2:00 Jewish market (outside the Cultural Center)
The conference will be followed by a Jewish market set up by the Šiauliai Regional Jewish Community showcasing traditional Litvak treats on offer, with haggling required. The organizers are promising a lot of fun at the market.
6:00 Sabbath concert
The Jewish music concert, already a tradition at the Akmenė Days celebrations, will be performed by students from the music schools in the Akmenė region and from the Sholem Aleichem Gymnasium in Vilnius. The concert will teach traditions of the Sabbath evening in artistic form.
All events are free and open to the public. Organizers are asking participants to adhere to the authorities’ current recommendations for preventing corona virus infection. The events will be filmed and photographed.
The Švenčionys region of Lithuania is a multicultural place where Lithuanians live alongside Poles, Russians, Belarussians, Jews and people of other ethnicities.
The Švenčionys Jewish Community was reconstituted in 2013. It is now headed by the energetic Švenčionys native Moshe Shapiro (aka Moisiejus Šapiro).
There was a large Jewish community living in the Švenčionys region in the period between the two world wars. In fact there were five synagogues operating there.
Jews there set up an herbal pharmaceuticals factory and different workshops in the center of the town of Švenčionys. Jewish effort, initiative and expertise were involved in all fields of production and business.
Just before quarantine was announced the Bagel Shop received an important visitor. The interview done several months ago remains just as important and perhaps even more so now. We spoke about the importance of ethnic food to Jews living in Lithuania and about a people’s right to have ethnic foods. We await the re-opening of the Bagel Shop Café with bated breath and hope to continue this conversation in front of an audience.
Bagel Shop Interview with Meghan Luckett, Cultural Attaché at the US embassy in Vilnius
Interview by Dovile Rūkaitė, LJC project manager.
Do you like bagels? What’s your favorite kind?
Yes, of course we love bagels. My favorite are everything bagels, we buy them at your bagel shop and in the market and eat them almost every week. We make bagel sandwiches with baked egg, spices and all kinds of stuff. One of our colleagues is a great cook, she makes us homemade bagels. Once we brought her some from Trader Joe’s and she made us excellent everything bagels. My wife is a great cook, she bakes sometimes, but we usually buy them because they are very good.
by Karolina Aleknavičė, 15min.lt
This year, 2020, has been declared the Year of the Vilna Gaon and Lithuanian Jewish History, and it’s a good opportunity to learn about the authentic culture which thrived for whole centuries in our neighborhood.
We spoke with Vilna Gaon State Jewish Museum Jewish culture and identity exhibit coordinator Saulė Valiūnaitė, Vilnius University historian Dr. Akvilė Naudžiūnienė and Kėdainiai Multicultural Center director Audronė Pečiulytė about Lite, the Litvaks who lived here, Vilnius as the Jerusalem of the North and the Gaon, Eliyahu, who lived there.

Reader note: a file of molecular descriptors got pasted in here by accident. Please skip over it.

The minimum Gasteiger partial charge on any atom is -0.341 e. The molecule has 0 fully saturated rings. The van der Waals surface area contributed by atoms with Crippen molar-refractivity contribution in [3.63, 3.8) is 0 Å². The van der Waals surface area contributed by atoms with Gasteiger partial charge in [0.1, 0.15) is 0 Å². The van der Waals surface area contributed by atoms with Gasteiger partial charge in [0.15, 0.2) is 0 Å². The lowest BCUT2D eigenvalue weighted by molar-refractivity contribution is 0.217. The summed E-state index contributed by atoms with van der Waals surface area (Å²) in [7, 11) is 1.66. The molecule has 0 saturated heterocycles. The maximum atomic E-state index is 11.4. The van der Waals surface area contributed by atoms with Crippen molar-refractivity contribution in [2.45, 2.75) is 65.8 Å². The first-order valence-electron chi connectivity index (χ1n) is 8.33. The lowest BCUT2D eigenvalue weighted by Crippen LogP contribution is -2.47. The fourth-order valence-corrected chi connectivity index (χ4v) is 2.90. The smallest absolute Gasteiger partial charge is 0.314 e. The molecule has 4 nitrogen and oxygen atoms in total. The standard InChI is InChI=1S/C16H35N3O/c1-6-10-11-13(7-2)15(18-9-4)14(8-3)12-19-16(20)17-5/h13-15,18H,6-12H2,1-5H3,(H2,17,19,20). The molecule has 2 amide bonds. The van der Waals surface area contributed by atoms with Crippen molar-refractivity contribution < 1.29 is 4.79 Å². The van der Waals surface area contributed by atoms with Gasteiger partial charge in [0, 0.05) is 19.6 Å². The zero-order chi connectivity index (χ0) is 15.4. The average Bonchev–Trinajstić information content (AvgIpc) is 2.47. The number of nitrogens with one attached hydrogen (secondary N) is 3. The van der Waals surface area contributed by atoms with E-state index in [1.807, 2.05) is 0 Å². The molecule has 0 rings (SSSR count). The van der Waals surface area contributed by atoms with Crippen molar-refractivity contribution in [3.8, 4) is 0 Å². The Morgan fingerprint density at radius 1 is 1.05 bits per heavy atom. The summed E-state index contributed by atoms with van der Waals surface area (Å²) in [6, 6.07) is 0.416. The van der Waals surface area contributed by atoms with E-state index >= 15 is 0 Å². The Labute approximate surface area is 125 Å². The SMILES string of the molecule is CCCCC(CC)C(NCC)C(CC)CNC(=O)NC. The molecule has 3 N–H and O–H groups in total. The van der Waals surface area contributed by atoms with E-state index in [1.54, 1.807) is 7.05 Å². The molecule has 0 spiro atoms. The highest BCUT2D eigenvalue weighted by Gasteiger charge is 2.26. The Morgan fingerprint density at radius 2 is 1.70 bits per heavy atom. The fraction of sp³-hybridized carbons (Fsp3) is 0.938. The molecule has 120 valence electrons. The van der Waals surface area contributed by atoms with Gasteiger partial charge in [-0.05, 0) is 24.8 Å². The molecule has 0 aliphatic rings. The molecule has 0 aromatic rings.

Lithuanian Jewish History an Integral Part of Lithuanian History
Valiūnaitė told 15min.lt Lithuanians’ attitude towards Jewish history has changed over the last 15 years. “It’s inspiring that in Vilnius and other Lithuanian cities there are ever more initiatives appearing, and most importantly, a desire to commemorate the history and heritage of the Jews who lived there. Some do this by setting up commemorative markers, others by organizing events or writing books about the Jewish history of their cities and towns,” she said.
Mr. William Stern was born in Budapest in 1935; after the Nazi occupation of Hungary in March 1944, he and his family were taken to the Bergen-Belsen concentration camp. They survived the War and emigrated to New York in 1952 where Mr Stern pursued studies first at Yeshiva University and subsequently at Harvard Law School.
It was during his stint at Harvard Law School that Mr Stern discovered the many risks and temptations which face a student when he leaves his home environment and suddenly becomes enmeshed in a totally new and different culture. He was shocked at seeing some of his friends shed their tradition and previous way of life in just a matter of months. Having married a young lady resident in London, Mr Stern moved to England in 1960. Early in his career, he established in London in 1971 a kosher canteen which welcomed students of Imperial College, located opposite his offices at Albert Court. This canteen has been going strong for the past 45 years and is presently catering to 30-35 Imperial College students every day of the academic year.
When he expanded his business to Lithuania, Mr Stern discovered the presence in Kaunas of approximately 100 Israeli medical students. He felt that during the 6-year period which medical studies require, many of these students might lose not only their Israeli but also their Jewish identity. In 2010, he established the Jewish Club which grew and developed over the years into the Jewish Centre Kaunas. Its aim is to provide the Jewish students in Kaunas a home away from home and prevent the loss of Jewish identity which otherwise might occur.